Who - and what - comes after Merkel?
The Bundestag elections this autumn are drawing closer - and with them a new face in the German Chancellery after almost 16 years under Merkel. None of the three top candidates - Armin Laschet, Olaf Scholz and Annalena Baerbock - are inspiring much enthusiasm in Europe's press, but opinions differ as to whether real change can be expected.
Candidates have had it easy so far
By historical standards the current chancellor candidates have had it too easy, the Financial Times points out:
“The Christian Democrat Helmut Kohl (1982-1998) was mocked by the German left as a provincial bumpkin. ... After him came the pugnacious Social Democrat Gerhard Schröder (1998-2005). He had grown up on welfare, the son of a cleaner whose husband had never come back from the war. Some of Germany's greatest chancellors, in sum, were improbable candidates. But all eight were tested by war or other hardships before they gained the highest office. That neither the CDU's Armin Laschet, the SPD's Olaf Scholz, nor the Greens' Annalena Baerbock had to endure similar trials is surely a blessing. Whether that prepares them for the as yet unknown ordeals of being Germany's ninth chancellor is another question.”
Europe will only get greener
In future there will be no getting around the Greens either in Germany or in Europe, Népszava writes:
“The eyes of the world are now on Germany's Greens. ... What can a new German government in whose formation the Greens will most certainly play a key role bring? Without doubt an even greener Europe. The elections to the European Parliament in 2019 were already a clear sign that this would happen. The democratic parties of the old continent have no other option anyway. ... Tomorrow's voters will be more and more environmentally conscious and more and more concerned about the future. Concerns which, unfortunately, are more and more justified.”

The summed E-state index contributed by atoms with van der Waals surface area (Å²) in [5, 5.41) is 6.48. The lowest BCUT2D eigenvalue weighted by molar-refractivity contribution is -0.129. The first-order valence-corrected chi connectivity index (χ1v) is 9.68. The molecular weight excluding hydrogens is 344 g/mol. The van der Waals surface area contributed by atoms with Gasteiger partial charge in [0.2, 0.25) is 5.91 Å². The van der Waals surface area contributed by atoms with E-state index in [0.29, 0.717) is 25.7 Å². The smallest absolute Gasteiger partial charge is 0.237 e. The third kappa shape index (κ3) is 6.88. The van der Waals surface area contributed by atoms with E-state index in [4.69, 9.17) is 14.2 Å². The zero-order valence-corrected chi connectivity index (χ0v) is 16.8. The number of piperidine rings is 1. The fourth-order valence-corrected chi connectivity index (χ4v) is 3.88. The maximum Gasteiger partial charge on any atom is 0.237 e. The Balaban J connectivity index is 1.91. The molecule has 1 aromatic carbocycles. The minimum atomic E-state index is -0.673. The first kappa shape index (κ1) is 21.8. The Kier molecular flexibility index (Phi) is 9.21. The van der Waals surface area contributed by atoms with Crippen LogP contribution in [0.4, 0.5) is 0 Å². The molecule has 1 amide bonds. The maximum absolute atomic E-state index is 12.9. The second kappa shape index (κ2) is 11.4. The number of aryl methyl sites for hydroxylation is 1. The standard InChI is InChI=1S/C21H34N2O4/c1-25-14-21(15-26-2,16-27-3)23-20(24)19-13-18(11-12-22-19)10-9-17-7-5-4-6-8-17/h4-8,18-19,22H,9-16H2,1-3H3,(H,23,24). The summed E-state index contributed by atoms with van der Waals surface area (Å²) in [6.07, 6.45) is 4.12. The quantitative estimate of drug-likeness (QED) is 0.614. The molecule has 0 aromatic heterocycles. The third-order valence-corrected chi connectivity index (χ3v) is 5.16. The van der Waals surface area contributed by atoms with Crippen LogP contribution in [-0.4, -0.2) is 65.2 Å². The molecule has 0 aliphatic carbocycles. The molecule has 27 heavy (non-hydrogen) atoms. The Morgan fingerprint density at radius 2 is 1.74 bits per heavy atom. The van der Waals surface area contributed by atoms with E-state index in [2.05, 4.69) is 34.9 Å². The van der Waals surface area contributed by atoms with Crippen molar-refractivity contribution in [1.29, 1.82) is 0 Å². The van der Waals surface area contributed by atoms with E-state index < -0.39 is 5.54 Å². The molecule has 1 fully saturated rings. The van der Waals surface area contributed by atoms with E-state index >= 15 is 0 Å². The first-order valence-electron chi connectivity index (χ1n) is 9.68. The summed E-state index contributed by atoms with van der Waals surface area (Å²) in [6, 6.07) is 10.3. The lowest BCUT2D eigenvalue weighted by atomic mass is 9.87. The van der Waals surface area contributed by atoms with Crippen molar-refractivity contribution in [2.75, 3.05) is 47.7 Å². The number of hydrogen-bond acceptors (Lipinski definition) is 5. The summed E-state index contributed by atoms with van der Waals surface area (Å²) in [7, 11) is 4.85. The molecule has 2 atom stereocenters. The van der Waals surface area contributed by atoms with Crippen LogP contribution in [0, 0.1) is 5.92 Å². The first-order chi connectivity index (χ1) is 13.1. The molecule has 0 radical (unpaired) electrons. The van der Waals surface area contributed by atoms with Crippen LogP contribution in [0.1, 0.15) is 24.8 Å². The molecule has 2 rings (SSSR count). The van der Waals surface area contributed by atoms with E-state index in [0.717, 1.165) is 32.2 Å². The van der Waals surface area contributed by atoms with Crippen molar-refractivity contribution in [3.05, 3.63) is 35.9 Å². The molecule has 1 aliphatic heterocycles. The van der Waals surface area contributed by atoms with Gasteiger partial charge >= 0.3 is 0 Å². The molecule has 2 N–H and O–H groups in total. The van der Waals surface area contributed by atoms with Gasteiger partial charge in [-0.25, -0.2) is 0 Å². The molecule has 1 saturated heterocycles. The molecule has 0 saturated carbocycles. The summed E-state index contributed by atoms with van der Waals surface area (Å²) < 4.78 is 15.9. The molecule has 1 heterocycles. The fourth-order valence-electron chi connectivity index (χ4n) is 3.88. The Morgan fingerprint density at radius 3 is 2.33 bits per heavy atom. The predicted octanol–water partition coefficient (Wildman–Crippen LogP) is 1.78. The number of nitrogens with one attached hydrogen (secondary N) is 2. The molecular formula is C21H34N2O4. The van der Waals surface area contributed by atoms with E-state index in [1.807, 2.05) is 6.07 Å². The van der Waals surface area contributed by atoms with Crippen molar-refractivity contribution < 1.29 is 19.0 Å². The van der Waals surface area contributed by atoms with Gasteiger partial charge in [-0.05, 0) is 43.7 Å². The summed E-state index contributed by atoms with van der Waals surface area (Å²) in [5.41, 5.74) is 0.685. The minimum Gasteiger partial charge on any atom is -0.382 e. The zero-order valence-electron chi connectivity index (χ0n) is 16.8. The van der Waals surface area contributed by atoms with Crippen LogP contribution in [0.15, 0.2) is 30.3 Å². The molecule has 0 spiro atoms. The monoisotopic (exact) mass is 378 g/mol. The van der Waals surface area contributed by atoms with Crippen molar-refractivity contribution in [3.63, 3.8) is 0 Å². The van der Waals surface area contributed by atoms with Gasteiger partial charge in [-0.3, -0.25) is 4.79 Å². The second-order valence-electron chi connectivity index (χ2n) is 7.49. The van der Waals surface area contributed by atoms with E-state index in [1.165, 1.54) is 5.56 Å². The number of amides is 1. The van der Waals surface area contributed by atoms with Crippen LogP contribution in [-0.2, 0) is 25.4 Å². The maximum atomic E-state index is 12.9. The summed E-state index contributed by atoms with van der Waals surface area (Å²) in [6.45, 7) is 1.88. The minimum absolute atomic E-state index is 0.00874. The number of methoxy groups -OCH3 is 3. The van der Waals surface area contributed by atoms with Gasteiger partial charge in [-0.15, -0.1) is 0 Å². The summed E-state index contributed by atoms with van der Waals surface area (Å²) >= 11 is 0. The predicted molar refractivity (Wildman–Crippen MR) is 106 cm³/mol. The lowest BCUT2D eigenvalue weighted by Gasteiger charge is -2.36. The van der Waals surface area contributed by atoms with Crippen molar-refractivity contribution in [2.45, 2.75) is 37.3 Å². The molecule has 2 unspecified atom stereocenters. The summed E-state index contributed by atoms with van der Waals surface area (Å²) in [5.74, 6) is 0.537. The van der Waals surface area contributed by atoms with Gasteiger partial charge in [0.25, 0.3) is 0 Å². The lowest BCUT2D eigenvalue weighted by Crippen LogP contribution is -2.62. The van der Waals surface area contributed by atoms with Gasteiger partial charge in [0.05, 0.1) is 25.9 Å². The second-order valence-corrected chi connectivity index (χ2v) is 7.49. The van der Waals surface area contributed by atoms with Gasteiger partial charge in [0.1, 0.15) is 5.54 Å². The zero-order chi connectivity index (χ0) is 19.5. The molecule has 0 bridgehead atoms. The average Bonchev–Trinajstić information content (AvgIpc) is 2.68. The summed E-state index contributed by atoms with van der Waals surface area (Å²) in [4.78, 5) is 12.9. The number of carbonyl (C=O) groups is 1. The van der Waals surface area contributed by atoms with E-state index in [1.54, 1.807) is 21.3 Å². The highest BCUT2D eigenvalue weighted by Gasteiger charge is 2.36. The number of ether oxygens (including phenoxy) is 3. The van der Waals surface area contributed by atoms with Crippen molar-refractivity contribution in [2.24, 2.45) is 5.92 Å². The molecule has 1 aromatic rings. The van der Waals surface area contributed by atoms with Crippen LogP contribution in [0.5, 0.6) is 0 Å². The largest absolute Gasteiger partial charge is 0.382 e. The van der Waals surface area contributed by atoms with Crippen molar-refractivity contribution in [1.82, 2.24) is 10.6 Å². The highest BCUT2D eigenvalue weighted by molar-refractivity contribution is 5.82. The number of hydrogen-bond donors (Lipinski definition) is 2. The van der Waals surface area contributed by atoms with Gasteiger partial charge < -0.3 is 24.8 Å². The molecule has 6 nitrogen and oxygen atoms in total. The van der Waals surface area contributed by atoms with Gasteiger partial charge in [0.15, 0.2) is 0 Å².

No experiments in this campaign
Continuity seems to be the name of the game in Germany's election campaign, Jutarnji list comments:
“Armin Laschet was chosen as Angela Merkel's successor precisely because he most resembles the ultra-popular chancellor and seemed more likely to continue her policies. ... Olaf Scholz, Laschet's main rival for the chancellorship, has been minister in two Merkel governments, so he certainly isn't a fresh face. That's why the Green candidate for chancellor, Annalena Baerbock, was so popular in the spring. ... But her popularity waned after a series of scandals. ... Voters are not aware of the alternatives: the parties have different programmes, but there is hardly any discussion about them. The public is more concerned with Covid and the floods.”